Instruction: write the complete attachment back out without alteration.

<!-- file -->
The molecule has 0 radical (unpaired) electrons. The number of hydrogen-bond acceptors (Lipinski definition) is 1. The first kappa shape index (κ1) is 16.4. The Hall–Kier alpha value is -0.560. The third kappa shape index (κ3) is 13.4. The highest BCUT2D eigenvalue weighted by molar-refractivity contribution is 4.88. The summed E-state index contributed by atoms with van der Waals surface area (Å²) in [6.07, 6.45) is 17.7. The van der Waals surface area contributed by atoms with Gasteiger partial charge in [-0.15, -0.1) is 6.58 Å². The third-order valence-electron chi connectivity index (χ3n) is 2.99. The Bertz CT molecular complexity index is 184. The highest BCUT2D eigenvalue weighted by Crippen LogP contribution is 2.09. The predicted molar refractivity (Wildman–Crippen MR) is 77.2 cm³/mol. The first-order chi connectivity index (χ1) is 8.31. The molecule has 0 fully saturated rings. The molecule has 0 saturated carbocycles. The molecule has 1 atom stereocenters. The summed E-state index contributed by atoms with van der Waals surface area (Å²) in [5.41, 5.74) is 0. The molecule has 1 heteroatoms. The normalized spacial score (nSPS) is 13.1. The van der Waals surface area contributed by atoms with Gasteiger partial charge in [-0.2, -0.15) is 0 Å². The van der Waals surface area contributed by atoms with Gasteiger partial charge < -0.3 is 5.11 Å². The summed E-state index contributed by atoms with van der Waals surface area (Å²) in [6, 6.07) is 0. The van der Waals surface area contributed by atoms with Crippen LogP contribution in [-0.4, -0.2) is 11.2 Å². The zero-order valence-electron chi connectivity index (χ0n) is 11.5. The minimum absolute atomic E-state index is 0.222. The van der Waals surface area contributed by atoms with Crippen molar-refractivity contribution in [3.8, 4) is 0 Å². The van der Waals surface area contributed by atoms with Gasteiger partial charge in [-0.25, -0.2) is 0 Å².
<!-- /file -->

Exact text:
The molecule has 0 radical (unpaired) electrons. The number of hydrogen-bond acceptors (Lipinski definition) is 1. The first kappa shape index (κ1) is 16.4. The Hall–Kier alpha value is -0.560. The third kappa shape index (κ3) is 13.4. The highest BCUT2D eigenvalue weighted by molar-refractivity contribution is 4.88. The summed E-state index contributed by atoms with van der Waals surface area (Å²) in [6.07, 6.45) is 17.7. The van der Waals surface area contributed by atoms with Gasteiger partial charge in [-0.15, -0.1) is 6.58 Å². The third-order valence-electron chi connectivity index (χ3n) is 2.99. The Bertz CT molecular complexity index is 184. The highest BCUT2D eigenvalue weighted by Crippen LogP contribution is 2.09. The predicted molar refractivity (Wildman–Crippen MR) is 77.2 cm³/mol. The first-order chi connectivity index (χ1) is 8.31. The molecule has 0 fully saturated rings. The molecule has 0 saturated carbocycles. The molecule has 1 atom stereocenters. The summed E-state index contributed by atoms with van der Waals surface area (Å²) in [5.41, 5.74) is 0. The molecule has 1 heteroatoms. The normalized spacial score (nSPS) is 13.1. The van der Waals surface area contributed by atoms with Gasteiger partial charge in [-0.2, -0.15) is 0 Å². The van der Waals surface area contributed by atoms with Gasteiger partial charge < -0.3 is 5.11 Å². The summed E-state index contributed by atoms with van der Waals surface area (Å²) in [6, 6.07) is 0. The van der Waals surface area contributed by atoms with Crippen LogP contribution in [-0.4, -0.2) is 11.2 Å². The zero-order valence-electron chi connectivity index (χ0n) is 11.5. The minimum absolute atomic E-state index is 0.222. The van der Waals surface area contributed by atoms with Crippen molar-refractivity contribution in [3.8, 4) is 0 Å². The van der Waals surface area contributed by atoms with Gasteiger partial charge in [-0.25, -0.2) is 0 Å².